What is the meaning of life?

In the name of the Father, and of the Son, and of the Holy Spirit, one God, Amen.

What is the meaning of life?  What does it mean to be a human being?  These questions, my dear brothers and sisters in Christ, are fundamental to our existence: among all of humanity, whatever religious beliefs, we ask the questions, “Why am I here?  What is the meaning of my life?”

How then are we to approach these questions?  We look to our origins, our foundations.  Some will look to a Big Bang, which led to a series of causes and effects which, in turn, led ultimately to you and to me: in other words all my achievements and failures are not the result of me but of the cause and effect of the universe.  I can do nothing which has not been predefined by fate — an interesting concept in the age of secularism, science and reason.  Yet this line of thinking leaves no room for the cause of the Big Bang, the Ultimate Cause, from which our universe is the effect.

The Church, in her love for us, offers us a different origin.  The Church tells us there is an Ultimate Cause, who is not a force, a type of fate, but is a personal God: Father, Son and Holy Spirit.  God created this universe and saw that “it was good.”[1]  And into this Creation God sets man.  We, each one of us, are created “in his own image,”[2] with dignity and freedom.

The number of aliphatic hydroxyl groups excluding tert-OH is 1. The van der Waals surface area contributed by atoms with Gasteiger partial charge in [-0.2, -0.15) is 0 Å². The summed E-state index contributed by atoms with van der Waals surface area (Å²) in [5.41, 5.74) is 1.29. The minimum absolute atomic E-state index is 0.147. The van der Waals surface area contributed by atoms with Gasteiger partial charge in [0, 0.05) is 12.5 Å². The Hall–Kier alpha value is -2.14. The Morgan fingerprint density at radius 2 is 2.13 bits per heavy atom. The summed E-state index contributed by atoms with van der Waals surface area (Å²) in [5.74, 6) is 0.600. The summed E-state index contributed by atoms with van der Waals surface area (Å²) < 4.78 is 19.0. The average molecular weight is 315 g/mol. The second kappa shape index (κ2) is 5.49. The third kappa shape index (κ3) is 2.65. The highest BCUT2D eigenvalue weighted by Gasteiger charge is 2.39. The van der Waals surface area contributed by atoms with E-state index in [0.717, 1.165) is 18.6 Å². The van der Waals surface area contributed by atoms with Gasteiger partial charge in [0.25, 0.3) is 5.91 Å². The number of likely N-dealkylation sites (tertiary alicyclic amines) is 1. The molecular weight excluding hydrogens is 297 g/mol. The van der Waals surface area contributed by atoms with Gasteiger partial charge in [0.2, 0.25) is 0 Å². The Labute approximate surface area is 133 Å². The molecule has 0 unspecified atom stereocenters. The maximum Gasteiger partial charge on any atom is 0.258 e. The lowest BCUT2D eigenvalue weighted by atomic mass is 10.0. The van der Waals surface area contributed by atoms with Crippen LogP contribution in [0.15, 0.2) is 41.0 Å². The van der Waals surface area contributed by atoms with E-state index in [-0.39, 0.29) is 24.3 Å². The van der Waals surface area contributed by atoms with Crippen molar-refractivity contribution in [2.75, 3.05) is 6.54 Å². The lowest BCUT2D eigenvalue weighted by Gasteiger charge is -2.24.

My dear brothers and sisters, do you recognise the image of God in all you meet?  Do I?  Or do we reserve it for our friends and families?  For the powerful and important?  Do we recognise in the beggar, the sinful, the criminal, the hated, the despised, the downtrodden and the homeless the image of God?  Or do we walk by on the other side?[3]

Yes, the Church offers us a different understanding of where we come from, our origins, but she goes further.  To understand what our purpose is — the meaning of life, the essence of humanity — we must know our target, our goal.

Our Church has an important message for the world: you are not the result of billions of years of cause and effect, you are free — even more so, you are created to become divine.  And this destination, phrased by St Athanasius the Great as human beings “becoming by grace what God is by nature,”[4] is of vital meaning to our world.  So many within our society feel their lives have no meaning yet we are here calling out: “you are of infinite worth, you matter to us and you matter to God.”

So, my dear brothers and sisters, to be a human is to desire to become divine.  This is the truth the serpent in the Garden perverted, “you will be like God,”[5] but through cunning deceived, and continues to deceive, humanity.  But we are not left alone to work out this journey by ourselves, the Church gives us a roadmap, a route to get to our destination.